# Basic Types

## Bool â€“ logical values

**Bool **is a logical data type that can be either `True`

or `False`

.

## Int â€“ fixed-precision integers

**Int **can contain integers, both negative and positive whole numbers (e.g. `-50`

, `50`

) up to a certain size which is limited by a fixed amount of memory, hence the term fixed-precision. GHC can hold values in the range of `(-2^63)`

to `(2^63 - 1)`

for **Int **types - going outside those ranges will yield unexpected results.

## Integer â€“ arbitrary-precision integers

**Integer **is the same as Int except it does not have a limit to the values it can hold. Performance-wise, it is better to use Int if we know our values will not go out of range, as most computers have built-in hardware for dealing with fixed-precision integers.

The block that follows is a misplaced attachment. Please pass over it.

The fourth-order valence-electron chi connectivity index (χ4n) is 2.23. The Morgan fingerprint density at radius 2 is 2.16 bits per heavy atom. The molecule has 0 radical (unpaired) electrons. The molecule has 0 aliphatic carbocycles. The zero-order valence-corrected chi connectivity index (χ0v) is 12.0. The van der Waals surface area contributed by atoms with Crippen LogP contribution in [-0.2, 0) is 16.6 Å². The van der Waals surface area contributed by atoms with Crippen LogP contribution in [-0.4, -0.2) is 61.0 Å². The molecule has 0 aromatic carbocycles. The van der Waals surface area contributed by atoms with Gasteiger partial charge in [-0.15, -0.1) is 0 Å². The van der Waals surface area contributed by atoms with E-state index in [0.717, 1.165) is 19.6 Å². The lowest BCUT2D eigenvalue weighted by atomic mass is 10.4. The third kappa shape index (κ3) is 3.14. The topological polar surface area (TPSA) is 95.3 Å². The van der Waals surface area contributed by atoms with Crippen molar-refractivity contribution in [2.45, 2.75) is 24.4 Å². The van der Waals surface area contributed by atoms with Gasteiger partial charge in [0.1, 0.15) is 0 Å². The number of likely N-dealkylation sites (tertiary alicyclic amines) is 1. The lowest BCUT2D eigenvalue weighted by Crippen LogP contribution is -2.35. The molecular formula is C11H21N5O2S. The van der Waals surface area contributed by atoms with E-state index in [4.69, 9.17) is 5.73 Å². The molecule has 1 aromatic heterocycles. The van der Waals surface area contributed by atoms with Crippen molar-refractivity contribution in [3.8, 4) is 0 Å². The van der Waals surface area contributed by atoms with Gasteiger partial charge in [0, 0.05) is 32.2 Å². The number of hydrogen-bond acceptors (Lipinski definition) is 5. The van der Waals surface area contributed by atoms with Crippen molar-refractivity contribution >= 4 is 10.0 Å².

## Float â€“ single-precision floating-point numbers

**Float **can contain decimal numbers (e.g. `-1.5`

, `6.23`

, `50.0`

) up to a certain precision which is limited by a fixed amount of memory. The term floating-point comes from this memory limitation, which limits the number of digits (precision) that can come after the decimal point based on the size of the number.

## Double â€“ double-precision floating-point numbers

**Double **is the same type as float, containing decimal numbers but with double the memory assigned for storage for increased precision.

## Char â€“ single character

**Char **is a type for characters â€“ it can hold any Unicode character including control characters such as `'\n'`

(a new line character) or `'\t'`

(tab stop character). **Char** type values** **must be enclosed in single quotes `''`

.

## String â€“ strings of characters

**Strings **simply hold a string of characters â€“ they are in fact a type `[Char]`

(a list of **Char **type values) in Haskell. Strings must be enclosed in double-quotes `""`

, e.g. `"Haskell is great"`

.

Last updated